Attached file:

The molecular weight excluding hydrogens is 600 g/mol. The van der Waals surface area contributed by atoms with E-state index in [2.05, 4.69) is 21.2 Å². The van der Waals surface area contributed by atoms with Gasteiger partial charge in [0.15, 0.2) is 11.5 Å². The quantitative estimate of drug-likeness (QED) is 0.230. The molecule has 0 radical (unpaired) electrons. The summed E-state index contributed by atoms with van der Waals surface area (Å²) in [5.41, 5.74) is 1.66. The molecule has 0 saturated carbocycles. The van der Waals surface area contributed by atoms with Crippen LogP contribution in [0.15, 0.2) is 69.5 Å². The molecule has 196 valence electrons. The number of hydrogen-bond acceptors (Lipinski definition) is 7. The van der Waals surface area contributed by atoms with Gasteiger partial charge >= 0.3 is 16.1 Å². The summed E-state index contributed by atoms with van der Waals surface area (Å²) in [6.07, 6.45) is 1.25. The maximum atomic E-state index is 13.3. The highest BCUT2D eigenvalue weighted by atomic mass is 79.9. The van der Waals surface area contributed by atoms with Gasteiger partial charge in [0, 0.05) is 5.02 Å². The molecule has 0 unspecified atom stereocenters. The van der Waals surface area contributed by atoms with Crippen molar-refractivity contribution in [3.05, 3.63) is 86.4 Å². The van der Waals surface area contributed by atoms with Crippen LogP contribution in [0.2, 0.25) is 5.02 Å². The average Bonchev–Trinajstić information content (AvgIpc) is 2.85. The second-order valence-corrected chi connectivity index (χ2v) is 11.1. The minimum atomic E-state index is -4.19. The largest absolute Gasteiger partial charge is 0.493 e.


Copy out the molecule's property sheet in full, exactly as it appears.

The molecular weight excluding hydrogens is 600 g/mol. The van der Waals surface area contributed by atoms with E-state index in [2.05, 4.69) is 21.2 Å². The van der Waals surface area contributed by atoms with Gasteiger partial charge in [0.15, 0.2) is 11.5 Å². The quantitative estimate of drug-likeness (QED) is 0.230. The molecule has 0 radical (unpaired) electrons. The summed E-state index contributed by atoms with van der Waals surface area (Å²) in [5.41, 5.74) is 1.66. The molecule has 0 saturated carbocycles. The van der Waals surface area contributed by atoms with Crippen LogP contribution in [0.15, 0.2) is 69.5 Å². The molecule has 196 valence electrons. The number of hydrogen-bond acceptors (Lipinski definition) is 7. The van der Waals surface area contributed by atoms with Gasteiger partial charge >= 0.3 is 16.1 Å². The summed E-state index contributed by atoms with van der Waals surface area (Å²) in [6.07, 6.45) is 1.25. The maximum atomic E-state index is 13.3. The highest BCUT2D eigenvalue weighted by atomic mass is 79.9. The van der Waals surface area contributed by atoms with Gasteiger partial charge in [0, 0.05) is 5.02 Å². The molecule has 0 unspecified atom stereocenters. The van der Waals surface area contributed by atoms with Crippen molar-refractivity contribution in [3.05, 3.63) is 86.4 Å². The van der Waals surface area contributed by atoms with Crippen LogP contribution in [0.2, 0.25) is 5.02 Å². The average Bonchev–Trinajstić information content (AvgIpc) is 2.85. The second-order valence-corrected chi connectivity index (χ2v) is 11.1. The minimum atomic E-state index is -4.19. The largest absolute Gasteiger partial charge is 0.493 e.